Friday 5 April 2013

Chioggia - A perfect base for exploring Venice

The town of Chioggia or Little Venice, as it is often referred to, is a small fishing port 50 kilometers from Venice. As a more popular neighbor, Venice takes larger share of tourists and obviously at some times also gets way too crowded. Even though Chioggia can hardly compete with Venice, it makes a great base to explore the nearby famous world class attractions and can be a convenient getaway from the crowds.

During our last visit to the area M. and I stayed at a nice and affordable Bed&Breakfast between the two and spent a day exploring each. Venice frankly deserves more attention, but since we have visited it quite a few times before, we were also happy to discover something interesting nearby. Obviously we chose Chioggia.

If you are planning a stay around these parts, are looking for an affordable place to spend a night and are travelling by a car you should check out Alloggi Balabuska‏ (Via Romea, 8 Km 97 SS 309 I 35020 Codevigo). It is located by the main road (look for a blue colored house across from a gas station), so you shouldn't expect much of a view from your bedroom window.

We stayed in a double room for EUR 35.00 per night without a breakfast. We usually do not care much about breakfasts when travelling around Italy since a typical Italian breakfast usually only includes a simple (not too tasty) croissant with a cup of coffee. We prefer to find some local cheese or a piece of pizza by ourselves.

With a couple of canals and colorful Venetian style buildings next to them, Chioggia really looks like a miniature version of Venice. It might look a bit run down and somewhat neglected, but definitely has some charm of its own.

There is not all that much to see in the old town - apart from many cute little piazzas, bridges and random colorful old buildings (click on Chioggia label to see some more color). There is however an interesting clock tower with a clock museum on Corso del Popolo. Supposedly it is the second oldest tower clock in the world. Besides the clock mechanism there is also a great view you can admire from the top for a small fee. You should keep in mind it can only be visited on Sundays and holidays.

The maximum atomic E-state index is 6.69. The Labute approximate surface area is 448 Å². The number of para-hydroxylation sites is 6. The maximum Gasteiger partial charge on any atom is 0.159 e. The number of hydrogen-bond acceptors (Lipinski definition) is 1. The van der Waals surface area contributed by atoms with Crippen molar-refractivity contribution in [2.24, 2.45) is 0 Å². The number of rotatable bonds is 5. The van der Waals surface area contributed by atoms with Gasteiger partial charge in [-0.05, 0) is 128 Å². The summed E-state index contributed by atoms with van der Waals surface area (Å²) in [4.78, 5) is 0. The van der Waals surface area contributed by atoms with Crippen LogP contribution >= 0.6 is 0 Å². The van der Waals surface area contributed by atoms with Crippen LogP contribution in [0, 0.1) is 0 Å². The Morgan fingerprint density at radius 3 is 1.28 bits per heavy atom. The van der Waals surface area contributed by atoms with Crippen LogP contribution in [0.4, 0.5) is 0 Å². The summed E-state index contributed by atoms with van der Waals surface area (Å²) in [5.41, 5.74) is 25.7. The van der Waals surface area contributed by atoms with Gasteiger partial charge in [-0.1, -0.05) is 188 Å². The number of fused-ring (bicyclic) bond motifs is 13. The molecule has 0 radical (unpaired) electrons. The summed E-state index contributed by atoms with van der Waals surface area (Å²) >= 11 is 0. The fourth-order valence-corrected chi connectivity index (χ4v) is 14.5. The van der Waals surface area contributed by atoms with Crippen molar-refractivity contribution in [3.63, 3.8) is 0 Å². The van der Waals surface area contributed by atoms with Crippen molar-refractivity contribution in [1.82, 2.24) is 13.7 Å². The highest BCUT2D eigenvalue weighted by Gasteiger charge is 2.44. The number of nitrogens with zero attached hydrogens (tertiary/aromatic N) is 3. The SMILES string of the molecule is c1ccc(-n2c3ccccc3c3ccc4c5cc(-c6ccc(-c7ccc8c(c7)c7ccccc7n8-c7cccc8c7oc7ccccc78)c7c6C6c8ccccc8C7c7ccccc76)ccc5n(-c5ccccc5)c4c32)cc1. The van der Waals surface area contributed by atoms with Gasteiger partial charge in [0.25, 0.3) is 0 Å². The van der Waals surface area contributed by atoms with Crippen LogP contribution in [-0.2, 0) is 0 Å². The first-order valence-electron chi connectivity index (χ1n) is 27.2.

There is also the Duomo (cathedral), situated at the opposite end of Corso del Popolo from the port. It became a cathedral in 1110 but was rebuilt in 1623. Today it houses some great 16th century paintings and various 17th century sculptures by Bartolomeo Cavalieri.
If you are an early bird you can observe fisherman bringing in catch in the early morning hours. There is also a large fish market set up every weekday morning worth checking out.

When you check out all of the above, there is always Corso del Popolo, where you can take a relaxed stroll through the historic center, do some shopping or simply enjoy a drink at an outdoor table and watch people walk by.

As it is a fishing port you can find many great options for an excellent seafood meal there. You can get it for a much more affordable price compared to Venice - in fact much of local daily catch ends up on Venetian menus. It is hard to eat bad seafood in Chioggia but as everywhere else, also here some places are better than others. From what I have seen Osteria da Nicola on Fondamenta S. Domenico 874 by the San Domenico Canal offers top quality and is also not too expensive. Main dishes start at around EUR 12.


Wednesday 3 April 2013

Wordless Wednesday: Colorful Chioggia #1


Monday 1 April 2013

Mountain hut details from Dolomites

If you are a regular visitor of this blog you have probably noticed I have been raving about these charming mountain huts in Italian Dolomites over the last few posts. Of the things that definitely add up to the charm of these rifugios, various details and decorations are amongst the more obvious.

Obviously these decorations are authentic and usually prepared in just the right style to fit the overall image. There is no place for cheap plastic chairs and tables in an environment like that. Instead products made of local wood can be seen everywhere. It seems traditional wood crafting is still very much alive in the Dolomites area.

I am very glad they are keeping very high standards even when building new such huts in this beautiful environment. I hope they keep it up for ever.

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